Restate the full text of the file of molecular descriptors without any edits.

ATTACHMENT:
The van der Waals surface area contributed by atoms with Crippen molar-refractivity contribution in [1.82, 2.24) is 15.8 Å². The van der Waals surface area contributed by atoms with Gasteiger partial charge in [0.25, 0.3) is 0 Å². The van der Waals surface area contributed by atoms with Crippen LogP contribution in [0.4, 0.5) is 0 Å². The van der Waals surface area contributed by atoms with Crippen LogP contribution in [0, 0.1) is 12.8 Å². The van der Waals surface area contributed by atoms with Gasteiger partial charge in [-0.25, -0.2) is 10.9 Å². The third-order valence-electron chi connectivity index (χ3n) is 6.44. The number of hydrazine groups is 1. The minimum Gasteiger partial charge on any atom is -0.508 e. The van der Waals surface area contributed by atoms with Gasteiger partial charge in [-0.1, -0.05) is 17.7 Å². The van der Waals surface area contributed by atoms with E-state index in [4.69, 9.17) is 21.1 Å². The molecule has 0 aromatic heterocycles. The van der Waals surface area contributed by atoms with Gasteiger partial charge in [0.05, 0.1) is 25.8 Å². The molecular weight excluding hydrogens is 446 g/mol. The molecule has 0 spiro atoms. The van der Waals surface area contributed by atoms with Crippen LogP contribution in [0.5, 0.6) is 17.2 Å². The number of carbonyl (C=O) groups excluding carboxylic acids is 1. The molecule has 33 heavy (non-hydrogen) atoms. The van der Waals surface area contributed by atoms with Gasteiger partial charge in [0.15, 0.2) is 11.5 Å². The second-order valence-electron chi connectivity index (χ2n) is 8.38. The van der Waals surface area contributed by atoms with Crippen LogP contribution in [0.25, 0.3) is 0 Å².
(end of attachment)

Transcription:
The van der Waals surface area contributed by atoms with Crippen molar-refractivity contribution in [1.82, 2.24) is 15.8 Å². The van der Waals surface area contributed by atoms with Gasteiger partial charge in [0.25, 0.3) is 0 Å². The van der Waals surface area contributed by atoms with Crippen LogP contribution in [0.4, 0.5) is 0 Å². The van der Waals surface area contributed by atoms with Crippen LogP contribution in [0, 0.1) is 12.8 Å². The van der Waals surface area contributed by atoms with Gasteiger partial charge in [-0.25, -0.2) is 10.9 Å². The third-order valence-electron chi connectivity index (χ3n) is 6.44. The number of hydrazine groups is 1. The minimum Gasteiger partial charge on any atom is -0.508 e. The van der Waals surface area contributed by atoms with Gasteiger partial charge in [-0.1, -0.05) is 17.7 Å². The van der Waals surface area contributed by atoms with E-state index in [4.69, 9.17) is 21.1 Å². The molecule has 0 aromatic heterocycles. The van der Waals surface area contributed by atoms with Gasteiger partial charge in [0.05, 0.1) is 25.8 Å². The molecular weight excluding hydrogens is 446 g/mol. The molecule has 0 spiro atoms. The van der Waals surface area contributed by atoms with Crippen LogP contribution in [0.5, 0.6) is 17.2 Å². The number of carbonyl (C=O) groups excluding carboxylic acids is 1. The molecule has 33 heavy (non-hydrogen) atoms. The van der Waals surface area contributed by atoms with Gasteiger partial charge in [0.15, 0.2) is 11.5 Å². The second-order valence-electron chi connectivity index (χ2n) is 8.38. The van der Waals surface area contributed by atoms with Crippen LogP contribution in [0.25, 0.3) is 0 Å².